Scientists are teaming up to help the tamarins. They designed a bridge that will connect two sections of the tamarins’ habitat. The bridge will be covered with soil, grass, and trees to make it look like the natural forest (see A Bridge for Tamarins).

In the past few months, the scientists have been planting trees on each side of BR-101. When those trees mature, they will bring the edges of the forest right up to the sides of the bridge. Tamarins will be able to use the bridge to safely travel between two forested areas. “We’re going to bring families of tamarins closer to each other,” says Stuart Pimm, the president of SavingSpecies.

Scientists are teaming up to help the tamarins. They designed the new bridge. It will connect two parts of the tamarins’ habitat. Soil, grass, and trees will cover the bridge. That will make it look like the forest (see A Bridge for Tamarins).

The scientists have recently been planting trees. They placed them on each side of BR-101. The trees will grow larger over time. They’ll bring the forest edges to the sides of the bridge. Tamarins can cross the bridge. They’ll be able to move between the two forested areas. “We’re going to bring families of tamarins closer to each other,” says Stuart Pimm. He’s the president of SavingSpecies.

Connecting different tamarin populations will be good for the whole species. When animals mate, they pass along genes to their offspring. Populations of animals that have a diverse mix of genes are better able to fight off diseases.

The bridge in Brazil is mainly for the tamarins. But scientists expect other animals, such as wildcats, to use it too. Different species in an ecosystem depend on each other to survive. So protecting individual animals should  help preserve the biodiversity of the whole Atlantic Forest.   

Connecting tamarin groups will be good for the whole species. Animals pass along genes to their children when they mate. Some groups have a greater mix of genes. They’re better able to fight off diseases.

The bridge in Brazil is mainly for tamarins. But scientists think other animals will use it too. Saving one species, like tamarins, can help others. It could protect the biodiversity of the whole Atlantic Forest. Many creatures live in this ecosystem. They depend on each other to survive.

JONATHAN HORDLE/REX/SHUTTERSTOCK (GOLDEN LION TAMARIN); LUCIANO CANDISANI/MINDEN PICTURES (ZOOKEEPER)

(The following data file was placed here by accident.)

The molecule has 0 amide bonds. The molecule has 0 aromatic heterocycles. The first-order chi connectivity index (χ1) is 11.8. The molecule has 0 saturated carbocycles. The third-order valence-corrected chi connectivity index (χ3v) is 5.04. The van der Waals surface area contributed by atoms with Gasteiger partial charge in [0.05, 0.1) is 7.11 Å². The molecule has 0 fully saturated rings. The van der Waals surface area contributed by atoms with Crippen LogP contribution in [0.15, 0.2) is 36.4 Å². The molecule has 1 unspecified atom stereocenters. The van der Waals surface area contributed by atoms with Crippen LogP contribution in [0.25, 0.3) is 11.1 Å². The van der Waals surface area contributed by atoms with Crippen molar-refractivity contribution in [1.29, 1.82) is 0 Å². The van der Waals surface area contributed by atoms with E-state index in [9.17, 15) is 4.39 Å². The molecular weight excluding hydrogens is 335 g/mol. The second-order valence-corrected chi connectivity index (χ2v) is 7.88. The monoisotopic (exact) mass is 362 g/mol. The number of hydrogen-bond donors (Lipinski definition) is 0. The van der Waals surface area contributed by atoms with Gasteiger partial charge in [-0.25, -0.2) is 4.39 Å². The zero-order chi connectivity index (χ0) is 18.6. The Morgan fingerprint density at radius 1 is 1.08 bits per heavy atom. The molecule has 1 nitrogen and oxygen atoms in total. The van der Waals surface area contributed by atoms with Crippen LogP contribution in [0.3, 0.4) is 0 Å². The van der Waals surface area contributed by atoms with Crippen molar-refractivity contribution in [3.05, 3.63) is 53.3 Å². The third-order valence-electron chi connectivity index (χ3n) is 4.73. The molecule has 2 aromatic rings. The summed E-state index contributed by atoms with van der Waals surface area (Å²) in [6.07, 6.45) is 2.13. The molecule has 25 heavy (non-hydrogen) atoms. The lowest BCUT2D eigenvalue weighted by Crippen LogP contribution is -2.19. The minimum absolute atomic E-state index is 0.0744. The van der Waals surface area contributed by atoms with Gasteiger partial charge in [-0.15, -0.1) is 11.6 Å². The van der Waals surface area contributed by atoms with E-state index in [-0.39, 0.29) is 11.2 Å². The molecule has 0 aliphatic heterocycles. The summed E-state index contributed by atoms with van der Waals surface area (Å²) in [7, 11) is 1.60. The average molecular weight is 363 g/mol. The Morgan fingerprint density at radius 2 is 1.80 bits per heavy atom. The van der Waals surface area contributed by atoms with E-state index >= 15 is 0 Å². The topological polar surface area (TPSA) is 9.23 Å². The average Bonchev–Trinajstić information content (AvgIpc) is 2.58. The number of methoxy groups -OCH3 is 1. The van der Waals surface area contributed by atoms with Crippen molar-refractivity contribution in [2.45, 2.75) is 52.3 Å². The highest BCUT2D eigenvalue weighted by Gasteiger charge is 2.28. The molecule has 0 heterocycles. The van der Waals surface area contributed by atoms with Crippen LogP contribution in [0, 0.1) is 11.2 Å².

• Golden lion tamarins are social—even with people. That makes them popular in zoos.
  • A zookeeper releases a golden lion tamarin into the wild.

Room to Roam

Paths that connect animal habitat, called wildlife corridors, have been built all over the world (see Making Connections). Some are bridges that traverse highways. Others are tunnels under roads. These paths help animals move around while avoiding cars.

Scientists hope that wildlife corridors will also help animals cope with climate change. As temperatures rise, animals will need to move to cooler places to survive. “If you’re imprisoned in an area, it’s going to be really hard to move,” Pimm says.  

Workers began constructing the bridge for the tamarins in November 2018. It’s just the first corridor that SavingSpecies wants built in the Atlantic Forest. The group hopes to connect other patches of trees where animals live. “With a large enough forest, golden lion tamarins have a good chance at survival,” Willigan says.

Paths linking animal habitats are called wildlife corridors. They’ve been built all over the world (see Making Connections). Some are bridges that span highways. Others are tunnels under roads. These paths help animals move around. They also help them avoid cars.

Scientists hope wildlife corridors help in another way. Climate change is causing temperatures to rise. Animals will need to move to cooler places to survive. “If you’re imprisoned in an area, it’s going to be really hard to move,” Pimm says. 

Work began on the tamarins’ bridge in November 2018. It’s the first corridor built by SavingSpecies. But the group wants to create more in the Atlantic Forest. That will connect other patches of trees where animals live. “With a large enough forest, golden lion tamarins have a good chance at survival,” Willigan says.